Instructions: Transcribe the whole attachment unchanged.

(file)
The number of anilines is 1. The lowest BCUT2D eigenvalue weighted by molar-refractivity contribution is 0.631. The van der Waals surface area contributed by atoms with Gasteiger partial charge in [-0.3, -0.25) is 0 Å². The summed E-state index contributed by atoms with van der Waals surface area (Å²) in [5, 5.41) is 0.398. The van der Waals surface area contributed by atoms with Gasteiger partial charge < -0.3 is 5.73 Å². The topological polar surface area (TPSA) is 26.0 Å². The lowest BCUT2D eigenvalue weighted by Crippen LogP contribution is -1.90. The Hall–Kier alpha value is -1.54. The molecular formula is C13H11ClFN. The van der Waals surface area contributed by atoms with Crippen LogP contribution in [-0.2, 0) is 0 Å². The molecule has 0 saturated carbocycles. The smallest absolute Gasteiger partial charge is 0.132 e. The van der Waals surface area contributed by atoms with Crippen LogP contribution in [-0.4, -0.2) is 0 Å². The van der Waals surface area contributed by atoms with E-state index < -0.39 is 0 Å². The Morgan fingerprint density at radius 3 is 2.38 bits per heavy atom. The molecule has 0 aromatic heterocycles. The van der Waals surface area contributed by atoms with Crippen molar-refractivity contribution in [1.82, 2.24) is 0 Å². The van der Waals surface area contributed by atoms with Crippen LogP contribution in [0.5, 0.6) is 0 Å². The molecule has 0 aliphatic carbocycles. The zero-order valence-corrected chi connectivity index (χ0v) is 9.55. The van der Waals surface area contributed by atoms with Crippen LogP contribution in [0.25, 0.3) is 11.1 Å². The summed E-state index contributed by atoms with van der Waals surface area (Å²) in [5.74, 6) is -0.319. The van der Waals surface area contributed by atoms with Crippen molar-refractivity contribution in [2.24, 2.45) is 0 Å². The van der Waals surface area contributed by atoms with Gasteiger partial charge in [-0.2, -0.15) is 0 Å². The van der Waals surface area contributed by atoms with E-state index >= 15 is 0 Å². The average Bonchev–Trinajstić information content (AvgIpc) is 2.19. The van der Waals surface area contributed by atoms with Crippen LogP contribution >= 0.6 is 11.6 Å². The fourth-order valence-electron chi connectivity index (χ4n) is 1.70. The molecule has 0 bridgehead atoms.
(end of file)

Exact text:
The number of anilines is 1. The lowest BCUT2D eigenvalue weighted by molar-refractivity contribution is 0.631. The van der Waals surface area contributed by atoms with Gasteiger partial charge in [-0.3, -0.25) is 0 Å². The summed E-state index contributed by atoms with van der Waals surface area (Å²) in [5, 5.41) is 0.398. The van der Waals surface area contributed by atoms with Gasteiger partial charge < -0.3 is 5.73 Å². The topological polar surface area (TPSA) is 26.0 Å². The lowest BCUT2D eigenvalue weighted by Crippen LogP contribution is -1.90. The Hall–Kier alpha value is -1.54. The molecular formula is C13H11ClFN. The van der Waals surface area contributed by atoms with Crippen LogP contribution in [-0.2, 0) is 0 Å². The molecule has 0 saturated carbocycles. The smallest absolute Gasteiger partial charge is 0.132 e. The van der Waals surface area contributed by atoms with Crippen LogP contribution in [-0.4, -0.2) is 0 Å². The van der Waals surface area contributed by atoms with E-state index < -0.39 is 0 Å². The Morgan fingerprint density at radius 3 is 2.38 bits per heavy atom. The molecule has 0 aromatic heterocycles. The van der Waals surface area contributed by atoms with Crippen molar-refractivity contribution in [1.82, 2.24) is 0 Å². The van der Waals surface area contributed by atoms with Crippen LogP contribution in [0.5, 0.6) is 0 Å². The molecule has 0 aliphatic carbocycles. The zero-order valence-corrected chi connectivity index (χ0v) is 9.55. The van der Waals surface area contributed by atoms with Crippen LogP contribution in [0.25, 0.3) is 11.1 Å². The summed E-state index contributed by atoms with van der Waals surface area (Å²) in [5.74, 6) is -0.319. The van der Waals surface area contributed by atoms with Crippen molar-refractivity contribution in [2.24, 2.45) is 0 Å². The van der Waals surface area contributed by atoms with Gasteiger partial charge in [-0.2, -0.15) is 0 Å². The van der Waals surface area contributed by atoms with E-state index >= 15 is 0 Å². The average Bonchev–Trinajstić information content (AvgIpc) is 2.19. The van der Waals surface area contributed by atoms with Crippen LogP contribution >= 0.6 is 11.6 Å². The fourth-order valence-electron chi connectivity index (χ4n) is 1.70. The molecule has 0 bridgehead atoms.